Furthermore, even if any subsequent transfers of the promissory note were invalid, Jenkins is not a victim of such invalid transfers because her obligations under the note remained unchanged. Instead, the true victim may be an individual or entity that believes it has a present beneficial interest in the promissory note and may suffer the unauthorized loss of their interest in the note.  Jenkins v. JP Morgan Chase, N.A. 216 Cal. App.4th 497 (2013)


In my opinion, besides the little fact that they are sanctioning strangers who have not been harmed by the alleged default to foreclose, the Judge is flat our wrong that the borrower’s obligation is the only consideration. This alleged lack of prejudice, or harm, has me scratching my head.

Where a portfolio lender[2] would be incented to work out a loan on an underwater property to prevent or mitigate any losses; a Servicer and Trustee of a REMIC Trust may have greater financial incentives and benefits from forcing a foreclosure on underwater properties. Different REMIC Trusts have different incentives and ability to settle issues.  PSA terms, liquidity, capital requirements, credit risk exposure, and compensation differ between servicers, trustees and portfolio lenders. Given these differing incentives,  borrowers have a strong interest in identifying the real party in interest in order to negotiate a refinance or modification of their loan .  The obfuscation of the true “lender” does prejudice borrowers by preventing them from having meaningful negotiations for a resolution to any issues surrounding the loan.  Will it matter to the Court that the borrower was denied a modification because the servicer earned more money by denying the modification, and in driving its profits, it ignored that the borrower qualified for a modification?  It is important that arguments also explain to the Court (yeah, really you have to because the judges are this slow) why the borrower is harmed from the failure of the servicer to disclose the true beneficiary.  And don’t even get me started on the basis of 15 U.S.C. § 1641(g) – if federal law mandates disclosure of the real creditor, why is it okay their identify can be obscured during a foreclosure?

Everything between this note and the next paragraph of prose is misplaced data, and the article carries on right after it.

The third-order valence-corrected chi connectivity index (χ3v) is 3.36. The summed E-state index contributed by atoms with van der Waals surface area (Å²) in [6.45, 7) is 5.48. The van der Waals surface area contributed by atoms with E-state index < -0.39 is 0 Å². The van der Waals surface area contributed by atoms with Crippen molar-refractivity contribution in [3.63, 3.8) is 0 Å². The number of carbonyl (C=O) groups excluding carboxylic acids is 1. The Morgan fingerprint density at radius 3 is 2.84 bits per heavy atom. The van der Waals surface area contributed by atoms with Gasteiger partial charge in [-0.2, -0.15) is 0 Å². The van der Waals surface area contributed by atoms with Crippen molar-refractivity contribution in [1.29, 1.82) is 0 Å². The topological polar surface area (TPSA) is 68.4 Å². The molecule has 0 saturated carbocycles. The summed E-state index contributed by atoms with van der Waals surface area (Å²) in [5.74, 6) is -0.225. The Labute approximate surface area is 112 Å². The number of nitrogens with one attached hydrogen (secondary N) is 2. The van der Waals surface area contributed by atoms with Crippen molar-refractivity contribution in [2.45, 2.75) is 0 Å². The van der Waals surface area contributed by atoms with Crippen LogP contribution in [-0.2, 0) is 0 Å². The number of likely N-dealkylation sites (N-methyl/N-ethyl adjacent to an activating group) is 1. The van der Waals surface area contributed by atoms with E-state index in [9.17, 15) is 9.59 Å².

Only the proven mortgagee may maintain a foreclosure action. The requirement that a foreclosure action be brought only by the actual mortgagee is at the heart of the issues with foreclosure irregularities. If the homeowner or the court challenges the claim of the party bringing a foreclosure action as the mortgagee, then evidentiary issues arise as to whether the party bringing the foreclosure can in fact prove that it is the mortgagee. The issues involved are highly complex areas of law, but despite the complexity of these issues, they should not be dismissed as mere technicalities. Rather, they are legal requirements that must be observed both as part of due process and as part of the contractual bargain made between borrowers and lenders[3]. Getting clear on these arguments and the basis of the argument is key to your success in this fight.

Info To Fight Foreclosure store currently has a Homeowner Victory White Paper titled, “Glaski v. Bank of America, et al (Void Assignments).  It is a layman’s view of Glaski v. Bank of America, Inc. and goes into different arguments of why an assignment is void.  This white paper is free to pro se members; nonmembers can pick up a copy in our store for $59.99.











[1] As of April 1, 2014 was reporting 29 cases Appellate decisions citing to Jenkins. Please keep in mind those 29 cites deal with other aspects of the Jenkins ruling as well.

[2] Portfolio lender is a company who originates and holds their own mortgage loans rather than funding from then selling to the secondary market.

[3] Restatement (3rd) of Prop. (Mortgages) § 5.4(c) (1997).